‘Unworthy of attention’
Until well into the 20th century, Māori rock art was popularly little known in comparison with other Māori art forms such as carving and weaving. Some non-Māori insisted that the rock artworks were all of recent origin, and not worthy of serious scientific attention. There were limited efforts to accurately record or preserve the country’s legacy of Māori rock art.
Unlike the cave drawings of Australia and Europe, many Māori artworks were on limestone faces that were exposed to the weather, and they were prone to fading. Few were fenced off from stock, which sheltered in the same overhangs that the image-makers chose for their work.
First copies of artworks
The surveyor Walter Mantell was one of the first Europeans known to record Māori rock art. In 1852 he sketched ‘rude figures’1 painted on an overhanging cliff face in North Otago. Later the scientist Julius Haast and ethnologist Augustus Hamilton made more comprehensive records. Hamilton was the first person to systematically photograph rock art, and his images were published in 1898. In the early 20th century an American collector, J. L. Elmore, made further records, now held in Dunedin’s Hocken Library.
None of these men, however, had the financial resources to make comprehensive and accurate copies of the actual work, instead preferring to select those images they found most interesting.
‘Improving’ the originals
Some recorders retouched paint on the original artworks to ‘improve’ them for photographic recording – outlining them in chalk, touching them up with modern art materials such as ink and crayon and, in at least one case, painting over the images with house paint.
‘Uncanny and frozen music’
Theo Schoon persevered, in the face of formidable difficulties, to record, interpret and celebrate Māori rock art. The government turned down his request for a car. He became ill working in exposed conditions during harsh southern winters. He sometimes had to support himself by labouring, or painting commissioned portraits for the farmers on whose land he worked. Yet he found the project deeply rewarding, both personally and artistically. ‘Again and again I have found the most surprising original creations – major artistic feats, which border on uncanny and frozen music’.2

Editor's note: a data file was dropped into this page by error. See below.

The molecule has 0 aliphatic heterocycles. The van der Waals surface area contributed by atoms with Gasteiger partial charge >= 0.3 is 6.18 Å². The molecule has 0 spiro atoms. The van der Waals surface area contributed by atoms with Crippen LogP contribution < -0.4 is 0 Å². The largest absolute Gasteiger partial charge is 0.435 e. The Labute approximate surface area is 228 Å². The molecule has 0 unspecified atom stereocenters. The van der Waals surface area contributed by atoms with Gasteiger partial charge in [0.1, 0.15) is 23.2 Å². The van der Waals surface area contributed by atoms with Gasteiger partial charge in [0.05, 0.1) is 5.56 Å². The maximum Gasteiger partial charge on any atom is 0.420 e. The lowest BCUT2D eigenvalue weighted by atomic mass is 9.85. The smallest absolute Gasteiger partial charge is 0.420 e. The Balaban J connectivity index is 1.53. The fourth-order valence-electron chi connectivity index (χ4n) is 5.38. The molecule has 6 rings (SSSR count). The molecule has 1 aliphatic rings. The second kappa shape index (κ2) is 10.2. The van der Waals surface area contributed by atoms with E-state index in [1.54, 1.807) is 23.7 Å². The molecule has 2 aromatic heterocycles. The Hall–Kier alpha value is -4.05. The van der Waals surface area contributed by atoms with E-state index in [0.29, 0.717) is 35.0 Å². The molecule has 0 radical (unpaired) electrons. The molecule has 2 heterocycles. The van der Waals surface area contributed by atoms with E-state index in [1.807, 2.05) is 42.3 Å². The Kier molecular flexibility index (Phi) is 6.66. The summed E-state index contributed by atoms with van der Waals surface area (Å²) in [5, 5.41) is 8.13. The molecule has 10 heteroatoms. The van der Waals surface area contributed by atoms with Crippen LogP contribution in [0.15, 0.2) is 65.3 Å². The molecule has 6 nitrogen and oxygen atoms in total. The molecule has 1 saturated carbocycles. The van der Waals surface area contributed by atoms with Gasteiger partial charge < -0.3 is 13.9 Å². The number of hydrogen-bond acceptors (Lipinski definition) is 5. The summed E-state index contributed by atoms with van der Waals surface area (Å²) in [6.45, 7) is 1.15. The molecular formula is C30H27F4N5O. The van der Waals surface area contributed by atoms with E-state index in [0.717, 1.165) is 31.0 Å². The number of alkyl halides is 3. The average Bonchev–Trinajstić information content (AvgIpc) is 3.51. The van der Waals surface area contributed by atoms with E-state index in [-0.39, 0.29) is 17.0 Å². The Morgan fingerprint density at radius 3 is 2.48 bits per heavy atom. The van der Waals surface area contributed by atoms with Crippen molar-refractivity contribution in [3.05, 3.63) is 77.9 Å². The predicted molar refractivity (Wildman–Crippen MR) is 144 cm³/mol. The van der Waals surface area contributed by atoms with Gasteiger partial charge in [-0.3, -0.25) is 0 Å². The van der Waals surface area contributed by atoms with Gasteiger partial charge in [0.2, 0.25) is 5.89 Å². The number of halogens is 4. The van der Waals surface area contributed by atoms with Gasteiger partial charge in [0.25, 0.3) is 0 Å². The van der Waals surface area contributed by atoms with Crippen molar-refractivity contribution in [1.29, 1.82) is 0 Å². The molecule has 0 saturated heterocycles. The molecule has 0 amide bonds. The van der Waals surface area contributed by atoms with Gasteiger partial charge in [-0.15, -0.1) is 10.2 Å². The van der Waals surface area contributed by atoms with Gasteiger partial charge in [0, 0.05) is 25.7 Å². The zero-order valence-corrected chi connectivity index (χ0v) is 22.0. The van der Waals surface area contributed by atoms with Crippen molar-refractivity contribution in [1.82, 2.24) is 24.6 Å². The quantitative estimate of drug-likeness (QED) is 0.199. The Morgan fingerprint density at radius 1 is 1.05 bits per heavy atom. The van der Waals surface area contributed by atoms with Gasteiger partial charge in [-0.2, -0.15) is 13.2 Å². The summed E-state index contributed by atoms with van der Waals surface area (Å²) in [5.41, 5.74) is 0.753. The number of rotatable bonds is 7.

New Zealand’s early rock art remained largely unknown, while elsewhere in the world prehistoric images such as those found in the Lascaux Caves in France greatly influenced artists such as Picasso. In 1945, however, an artist named Theo Schoon, who had gained an appreciation of non-Western art while living in Java, was struck by reproductions of rock drawings in the Otago Museum. He was engaged by the Canterbury Museum to copy drawings at Craigmore and Pareora in South Canterbury. Schoon was then commissioned by the Department of Internal Affairs to make copies of rock art in Canterbury, North Otago and Kaikōura.
Over the next eight years, often in extremely demanding conditions, Schoon painted copies of Māori rock art. He rendered them in his own unique style, and sometimes retouched them with crayon to make the shapes more distinct. He believed that at least some of the drawings were made with sacred ritualistic intent: ‘Like the priest, the artist was a link between man and the supernatural.’3 This view has subsequently been questioned by some archaeologists.
Theo Schoon encouraged New Zealand and European journalists to write about Māori rock art, and other artists, including Gordon Walters, came to share his enthusiasm. A. R. D. Fairburn, although better known as a poet, hand-printed rock art designs on fabrics which became fashionable for interior decoration in the 1960s. Artist Tony Fomison made further accurate records of rock art, painstakingly tracing some onto plastic. He identified five phases of design styles, organised by the extent of realism and the varied use of reds or blacks. His last period was the time after Māori had contact with Europeans.
Saving threatened sites
Rock art continued to suffer damage from vandalism, weathering and agricultural or industrial activities such as roadworks and hydroelectricity schemes. A notable action came in the 1980s, when the Elworthy family, in conjunction with others, placed covenants on their property at Craigmore to permanently protect its outstanding shelter art.
From the mid-1960s archaeologists conducted rigorous scientific studies of Māori rock art, and more sites were placed under permanent state protection. Ancient Māori designs in rock art and other media eventually featured in modern art worldwide, and were regarded as a priceless relic of New Zealand’s prehistory.